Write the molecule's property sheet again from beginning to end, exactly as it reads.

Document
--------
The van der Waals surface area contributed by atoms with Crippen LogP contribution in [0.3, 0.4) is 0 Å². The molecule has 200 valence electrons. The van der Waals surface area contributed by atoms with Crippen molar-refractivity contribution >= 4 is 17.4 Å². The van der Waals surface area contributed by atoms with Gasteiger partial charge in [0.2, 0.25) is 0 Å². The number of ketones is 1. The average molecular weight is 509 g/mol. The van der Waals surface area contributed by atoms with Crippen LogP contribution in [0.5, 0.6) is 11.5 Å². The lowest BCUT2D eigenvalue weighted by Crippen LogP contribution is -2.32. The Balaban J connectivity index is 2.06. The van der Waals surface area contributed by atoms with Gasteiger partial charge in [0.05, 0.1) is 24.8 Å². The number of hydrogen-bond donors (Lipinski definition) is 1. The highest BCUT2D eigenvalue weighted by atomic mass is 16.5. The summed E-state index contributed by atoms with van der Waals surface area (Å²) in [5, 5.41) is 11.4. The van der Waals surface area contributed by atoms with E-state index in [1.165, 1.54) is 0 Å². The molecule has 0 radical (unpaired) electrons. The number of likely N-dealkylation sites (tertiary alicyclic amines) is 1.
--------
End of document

The van der Waals surface area contributed by atoms with Crippen LogP contribution in [0.3, 0.4) is 0 Å². The molecule has 200 valence electrons. The van der Waals surface area contributed by atoms with Crippen molar-refractivity contribution >= 4 is 17.4 Å². The van der Waals surface area contributed by atoms with Gasteiger partial charge in [0.2, 0.25) is 0 Å². The number of ketones is 1. The average molecular weight is 509 g/mol. The van der Waals surface area contributed by atoms with Crippen LogP contribution in [0.5, 0.6) is 11.5 Å². The lowest BCUT2D eigenvalue weighted by Crippen LogP contribution is -2.32. The Balaban J connectivity index is 2.06. The van der Waals surface area contributed by atoms with Gasteiger partial charge in [0.05, 0.1) is 24.8 Å². The number of hydrogen-bond donors (Lipinski definition) is 1. The highest BCUT2D eigenvalue weighted by atomic mass is 16.5. The summed E-state index contributed by atoms with van der Waals surface area (Å²) in [5, 5.41) is 11.4. The van der Waals surface area contributed by atoms with E-state index in [1.165, 1.54) is 0 Å². The molecule has 0 radical (unpaired) electrons. The number of likely N-dealkylation sites (tertiary alicyclic amines) is 1.